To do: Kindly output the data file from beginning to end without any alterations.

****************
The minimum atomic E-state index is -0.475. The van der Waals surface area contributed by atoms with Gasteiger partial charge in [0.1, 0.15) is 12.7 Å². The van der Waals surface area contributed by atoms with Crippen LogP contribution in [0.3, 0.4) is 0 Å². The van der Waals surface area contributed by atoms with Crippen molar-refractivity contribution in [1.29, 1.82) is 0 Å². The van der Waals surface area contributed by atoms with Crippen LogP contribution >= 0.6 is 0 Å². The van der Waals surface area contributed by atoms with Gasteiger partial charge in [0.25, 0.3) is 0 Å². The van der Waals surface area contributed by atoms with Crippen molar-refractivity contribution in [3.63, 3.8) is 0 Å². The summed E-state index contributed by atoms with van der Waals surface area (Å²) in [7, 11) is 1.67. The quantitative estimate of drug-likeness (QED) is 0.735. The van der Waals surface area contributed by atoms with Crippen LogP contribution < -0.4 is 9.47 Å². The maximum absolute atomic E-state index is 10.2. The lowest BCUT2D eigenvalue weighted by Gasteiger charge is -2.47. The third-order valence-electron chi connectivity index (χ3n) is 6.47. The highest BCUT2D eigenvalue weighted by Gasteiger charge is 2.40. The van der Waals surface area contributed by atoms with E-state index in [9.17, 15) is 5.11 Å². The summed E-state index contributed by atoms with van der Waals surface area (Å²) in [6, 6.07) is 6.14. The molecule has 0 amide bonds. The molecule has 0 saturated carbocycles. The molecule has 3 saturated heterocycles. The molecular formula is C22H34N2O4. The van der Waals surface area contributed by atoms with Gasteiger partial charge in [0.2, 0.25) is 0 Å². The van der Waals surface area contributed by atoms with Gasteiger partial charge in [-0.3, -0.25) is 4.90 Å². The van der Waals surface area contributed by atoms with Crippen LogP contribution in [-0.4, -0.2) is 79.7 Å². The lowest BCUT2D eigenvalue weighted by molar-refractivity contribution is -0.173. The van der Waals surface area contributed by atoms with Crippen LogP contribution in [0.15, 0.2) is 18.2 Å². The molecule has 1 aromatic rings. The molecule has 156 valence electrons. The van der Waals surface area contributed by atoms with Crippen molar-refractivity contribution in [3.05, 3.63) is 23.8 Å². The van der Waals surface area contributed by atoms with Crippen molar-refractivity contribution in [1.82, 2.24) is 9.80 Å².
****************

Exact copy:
The minimum atomic E-state index is -0.475. The van der Waals surface area contributed by atoms with Gasteiger partial charge in [0.1, 0.15) is 12.7 Å². The van der Waals surface area contributed by atoms with Crippen LogP contribution in [0.3, 0.4) is 0 Å². The van der Waals surface area contributed by atoms with Crippen molar-refractivity contribution in [1.29, 1.82) is 0 Å². The van der Waals surface area contributed by atoms with Crippen LogP contribution >= 0.6 is 0 Å². The van der Waals surface area contributed by atoms with Gasteiger partial charge in [0.25, 0.3) is 0 Å². The van der Waals surface area contributed by atoms with Crippen molar-refractivity contribution in [3.63, 3.8) is 0 Å². The summed E-state index contributed by atoms with van der Waals surface area (Å²) in [7, 11) is 1.67. The quantitative estimate of drug-likeness (QED) is 0.735. The van der Waals surface area contributed by atoms with Crippen LogP contribution < -0.4 is 9.47 Å². The maximum absolute atomic E-state index is 10.2. The lowest BCUT2D eigenvalue weighted by Gasteiger charge is -2.47. The third-order valence-electron chi connectivity index (χ3n) is 6.47. The highest BCUT2D eigenvalue weighted by Gasteiger charge is 2.40. The van der Waals surface area contributed by atoms with E-state index in [9.17, 15) is 5.11 Å². The summed E-state index contributed by atoms with van der Waals surface area (Å²) in [6, 6.07) is 6.14. The molecule has 0 amide bonds. The molecule has 0 saturated carbocycles. The molecule has 3 saturated heterocycles. The molecular formula is C22H34N2O4. The van der Waals surface area contributed by atoms with Gasteiger partial charge in [0.2, 0.25) is 0 Å². The van der Waals surface area contributed by atoms with Gasteiger partial charge in [-0.3, -0.25) is 4.90 Å². The van der Waals surface area contributed by atoms with Crippen LogP contribution in [-0.4, -0.2) is 79.7 Å². The lowest BCUT2D eigenvalue weighted by molar-refractivity contribution is -0.173. The van der Waals surface area contributed by atoms with Crippen LogP contribution in [0.15, 0.2) is 18.2 Å². The molecule has 1 aromatic rings. The molecule has 156 valence electrons. The van der Waals surface area contributed by atoms with Crippen molar-refractivity contribution in [3.05, 3.63) is 23.8 Å². The van der Waals surface area contributed by atoms with Crippen molar-refractivity contribution in [1.82, 2.24) is 9.80 Å².